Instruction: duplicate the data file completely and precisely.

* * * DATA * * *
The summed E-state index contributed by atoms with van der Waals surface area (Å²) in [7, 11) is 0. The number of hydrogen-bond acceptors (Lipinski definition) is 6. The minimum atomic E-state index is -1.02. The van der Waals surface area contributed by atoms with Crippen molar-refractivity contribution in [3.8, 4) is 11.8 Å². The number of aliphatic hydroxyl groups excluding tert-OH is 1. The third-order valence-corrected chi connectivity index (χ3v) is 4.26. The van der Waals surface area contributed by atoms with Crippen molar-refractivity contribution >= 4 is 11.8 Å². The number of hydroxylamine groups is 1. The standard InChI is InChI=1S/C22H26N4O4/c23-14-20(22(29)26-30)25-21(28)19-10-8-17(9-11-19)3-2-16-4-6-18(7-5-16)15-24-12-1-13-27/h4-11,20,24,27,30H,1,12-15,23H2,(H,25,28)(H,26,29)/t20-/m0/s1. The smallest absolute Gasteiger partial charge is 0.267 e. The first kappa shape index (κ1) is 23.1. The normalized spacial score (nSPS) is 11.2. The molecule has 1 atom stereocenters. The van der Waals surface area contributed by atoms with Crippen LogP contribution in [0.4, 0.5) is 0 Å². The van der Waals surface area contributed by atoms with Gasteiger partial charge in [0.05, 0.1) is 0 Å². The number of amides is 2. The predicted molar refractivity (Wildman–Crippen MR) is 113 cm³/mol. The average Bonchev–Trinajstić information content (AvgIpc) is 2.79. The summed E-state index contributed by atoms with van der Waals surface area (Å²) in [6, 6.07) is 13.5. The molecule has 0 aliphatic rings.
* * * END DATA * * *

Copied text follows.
The summed E-state index contributed by atoms with van der Waals surface area (Å²) in [7, 11) is 0. The number of hydrogen-bond acceptors (Lipinski definition) is 6. The minimum atomic E-state index is -1.02. The van der Waals surface area contributed by atoms with Crippen molar-refractivity contribution in [3.8, 4) is 11.8 Å². The number of aliphatic hydroxyl groups excluding tert-OH is 1. The third-order valence-corrected chi connectivity index (χ3v) is 4.26. The van der Waals surface area contributed by atoms with Crippen molar-refractivity contribution >= 4 is 11.8 Å². The number of hydroxylamine groups is 1. The standard InChI is InChI=1S/C22H26N4O4/c23-14-20(22(29)26-30)25-21(28)19-10-8-17(9-11-19)3-2-16-4-6-18(7-5-16)15-24-12-1-13-27/h4-11,20,24,27,30H,1,12-15,23H2,(H,25,28)(H,26,29)/t20-/m0/s1. The smallest absolute Gasteiger partial charge is 0.267 e. The first kappa shape index (κ1) is 23.1. The normalized spacial score (nSPS) is 11.2. The molecule has 1 atom stereocenters. The van der Waals surface area contributed by atoms with Crippen LogP contribution in [0.4, 0.5) is 0 Å². The van der Waals surface area contributed by atoms with Gasteiger partial charge in [0.05, 0.1) is 0 Å². The number of amides is 2. The predicted molar refractivity (Wildman–Crippen MR) is 113 cm³/mol. The average Bonchev–Trinajstić information content (AvgIpc) is 2.79. The summed E-state index contributed by atoms with van der Waals surface area (Å²) in [6, 6.07) is 13.5. The molecule has 0 aliphatic rings.